Thankfully, White Lotus keeps itself from slipping into sheer nihilism by directing us to a hidden escape route amidst the mania of chasing money. As far as I can tell, throughout the entire show, there are only two brief moments of real happiness between all of the guests of The White Lotus, but both are pivotal in hinting at this escape route. In an ironic twist, one of these scenes happens during Kai’s botched robbery: after fighting about how Mark dealt with an affair he had earlier on in their marriage by buying Nicole a couple of flashy bracelets (the same flashy bracelets that Kai happens to be trying to steal), Nicole storms off into the room and ends up unwittingly alone with an anonymous intruder, that is, until Mark comes in and attacks the much burlier Kai with no hesitation. Unlike when he bought the bracelets, Nicole realizes, at that moment her husband actually showed that he values their relationship.
My personal favourite, though, is when after having his all-consuming devices get swept up by the ocean, Quinn has an out-of-body experience when he looks up from the beach and notices the unmistakable beauty of the nature around him. Observing a group of native Hawaiians rowing on the ocean shortly thereafter with a look of peace in their eyes that had been completely foreign to anything he’d seen before, Quinn suddenly realizes how small and empty the rich world he inhabits really is. Afterwards, following an awkward silence at a family dinner, the following dialogue with his mom ensues:
Quinn: I don’t want to go home
Nicole: What’s wrong with home?
Quinn: Everything sucks at home. It’s all dead!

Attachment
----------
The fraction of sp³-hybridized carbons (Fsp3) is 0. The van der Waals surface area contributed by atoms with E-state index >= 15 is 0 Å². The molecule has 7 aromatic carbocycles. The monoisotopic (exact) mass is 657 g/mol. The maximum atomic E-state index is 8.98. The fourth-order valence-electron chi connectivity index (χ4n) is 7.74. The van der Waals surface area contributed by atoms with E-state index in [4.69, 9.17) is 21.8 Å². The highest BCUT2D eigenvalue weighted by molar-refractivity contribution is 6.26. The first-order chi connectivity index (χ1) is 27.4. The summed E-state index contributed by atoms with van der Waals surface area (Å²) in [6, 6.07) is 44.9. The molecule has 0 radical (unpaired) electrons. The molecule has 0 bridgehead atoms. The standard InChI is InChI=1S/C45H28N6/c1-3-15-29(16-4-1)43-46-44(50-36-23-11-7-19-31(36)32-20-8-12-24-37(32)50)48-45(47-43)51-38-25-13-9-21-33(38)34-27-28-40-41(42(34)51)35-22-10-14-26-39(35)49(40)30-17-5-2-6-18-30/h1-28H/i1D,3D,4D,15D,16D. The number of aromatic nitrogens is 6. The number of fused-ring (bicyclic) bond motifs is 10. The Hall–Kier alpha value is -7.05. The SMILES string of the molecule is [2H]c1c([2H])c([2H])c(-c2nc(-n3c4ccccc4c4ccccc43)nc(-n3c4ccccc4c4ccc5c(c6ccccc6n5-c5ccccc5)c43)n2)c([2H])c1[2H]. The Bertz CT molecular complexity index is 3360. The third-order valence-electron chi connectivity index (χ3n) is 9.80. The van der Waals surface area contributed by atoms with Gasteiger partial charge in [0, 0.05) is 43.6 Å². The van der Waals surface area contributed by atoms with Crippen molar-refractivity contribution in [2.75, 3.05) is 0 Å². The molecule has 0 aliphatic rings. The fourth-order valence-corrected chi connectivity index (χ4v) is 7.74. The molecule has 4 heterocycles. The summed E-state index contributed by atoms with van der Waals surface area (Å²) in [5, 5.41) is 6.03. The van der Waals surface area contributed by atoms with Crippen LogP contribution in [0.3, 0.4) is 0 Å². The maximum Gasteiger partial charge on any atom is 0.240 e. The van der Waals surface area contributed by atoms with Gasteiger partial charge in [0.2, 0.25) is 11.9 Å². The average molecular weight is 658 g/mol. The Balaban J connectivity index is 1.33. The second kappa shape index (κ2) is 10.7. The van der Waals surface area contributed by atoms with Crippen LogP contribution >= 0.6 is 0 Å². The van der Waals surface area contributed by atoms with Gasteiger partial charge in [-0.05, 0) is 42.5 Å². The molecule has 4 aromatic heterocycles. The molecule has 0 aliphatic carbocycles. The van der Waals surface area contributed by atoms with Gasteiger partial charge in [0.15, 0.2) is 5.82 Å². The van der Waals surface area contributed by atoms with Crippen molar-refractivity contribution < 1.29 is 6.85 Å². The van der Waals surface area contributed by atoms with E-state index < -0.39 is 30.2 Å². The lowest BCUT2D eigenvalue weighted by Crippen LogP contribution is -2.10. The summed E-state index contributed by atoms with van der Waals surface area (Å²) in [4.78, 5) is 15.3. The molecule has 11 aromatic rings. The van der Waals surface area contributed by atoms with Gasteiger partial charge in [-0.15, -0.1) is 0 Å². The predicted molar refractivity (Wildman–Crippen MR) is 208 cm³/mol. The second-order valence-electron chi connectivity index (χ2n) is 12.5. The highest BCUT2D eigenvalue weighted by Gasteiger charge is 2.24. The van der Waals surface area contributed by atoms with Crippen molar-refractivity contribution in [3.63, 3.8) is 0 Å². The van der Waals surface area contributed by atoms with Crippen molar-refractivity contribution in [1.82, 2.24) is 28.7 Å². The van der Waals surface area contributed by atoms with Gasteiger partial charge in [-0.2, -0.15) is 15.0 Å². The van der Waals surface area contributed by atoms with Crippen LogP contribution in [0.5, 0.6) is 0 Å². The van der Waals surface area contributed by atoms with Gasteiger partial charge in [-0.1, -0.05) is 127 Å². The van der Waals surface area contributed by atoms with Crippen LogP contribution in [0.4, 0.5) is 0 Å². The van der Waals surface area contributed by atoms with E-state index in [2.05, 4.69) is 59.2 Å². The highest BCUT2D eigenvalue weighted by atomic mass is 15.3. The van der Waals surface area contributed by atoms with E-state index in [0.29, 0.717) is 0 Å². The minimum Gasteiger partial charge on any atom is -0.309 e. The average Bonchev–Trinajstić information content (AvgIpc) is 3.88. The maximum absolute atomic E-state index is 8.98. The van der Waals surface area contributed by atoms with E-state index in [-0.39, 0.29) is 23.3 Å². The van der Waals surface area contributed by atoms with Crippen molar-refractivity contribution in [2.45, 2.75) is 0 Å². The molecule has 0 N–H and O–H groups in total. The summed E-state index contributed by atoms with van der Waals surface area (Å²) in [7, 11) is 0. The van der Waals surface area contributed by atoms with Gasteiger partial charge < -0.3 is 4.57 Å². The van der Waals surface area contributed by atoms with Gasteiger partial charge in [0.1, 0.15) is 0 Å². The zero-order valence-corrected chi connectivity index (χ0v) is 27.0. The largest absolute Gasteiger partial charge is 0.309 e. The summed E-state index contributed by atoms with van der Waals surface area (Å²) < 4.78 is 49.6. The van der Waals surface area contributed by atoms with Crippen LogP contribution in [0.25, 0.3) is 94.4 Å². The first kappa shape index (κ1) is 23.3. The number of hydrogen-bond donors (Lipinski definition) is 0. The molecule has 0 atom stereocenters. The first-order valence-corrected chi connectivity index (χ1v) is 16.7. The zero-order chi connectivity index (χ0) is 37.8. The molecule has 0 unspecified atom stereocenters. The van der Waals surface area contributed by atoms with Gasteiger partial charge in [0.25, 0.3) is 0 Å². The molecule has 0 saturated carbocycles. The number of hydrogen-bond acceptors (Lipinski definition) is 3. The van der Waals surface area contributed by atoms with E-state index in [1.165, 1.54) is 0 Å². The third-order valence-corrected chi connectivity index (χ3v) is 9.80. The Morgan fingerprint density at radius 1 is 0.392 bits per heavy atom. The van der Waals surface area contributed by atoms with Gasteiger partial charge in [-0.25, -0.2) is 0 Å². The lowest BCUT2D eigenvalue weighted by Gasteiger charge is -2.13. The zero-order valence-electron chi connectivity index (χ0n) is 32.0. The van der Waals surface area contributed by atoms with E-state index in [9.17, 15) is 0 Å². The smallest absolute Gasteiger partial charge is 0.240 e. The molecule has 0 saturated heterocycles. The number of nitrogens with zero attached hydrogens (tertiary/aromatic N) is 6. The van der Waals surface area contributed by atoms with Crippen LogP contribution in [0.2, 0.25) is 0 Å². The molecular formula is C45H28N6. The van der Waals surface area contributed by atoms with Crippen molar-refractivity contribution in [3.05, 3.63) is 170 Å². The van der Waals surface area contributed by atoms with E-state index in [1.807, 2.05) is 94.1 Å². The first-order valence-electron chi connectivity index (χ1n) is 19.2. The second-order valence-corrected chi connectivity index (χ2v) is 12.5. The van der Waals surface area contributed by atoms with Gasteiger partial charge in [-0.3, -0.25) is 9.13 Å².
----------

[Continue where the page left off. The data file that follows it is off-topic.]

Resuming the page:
Nicole: What are you talking about?
Quinn: I just… I wanna live
Nicole: Honey, we’ll take more trips… we’ll get out of the city…
Quinn: That’s not the same, mom. I want to live!
Already wiser than either of his parents – or any other guest at The White Lotus for that matter – Quinn recognizes that if you’re miserable at home, spending an obscene amount of money to get away from that home isn’t going to make you any less miserable. Not when underneath all the exterior fancy fluff of being a rich person you aren’t actually living because you’re too busy using your money to find ways to avoid it.
With that in mind, the next time you’re on Instagram and feel that inevitable pang of envy after staring at someone else’s obnoxiously flashy life, it might be more fitting to feel bad for them: who knows what kind of twisted baggage money like that can buy?
Dylan Skurka is a Philosophy PhD student at York University. Outside of academia, he enjoys writing about different facets of pop culture through a philosophical lens for a general audience to help show how relevant the subject matter can be for all walks of life. His writing has appeared in Philosophy Now and Brainwandering, the York Philosophy Graduate Student blog which he currently runs.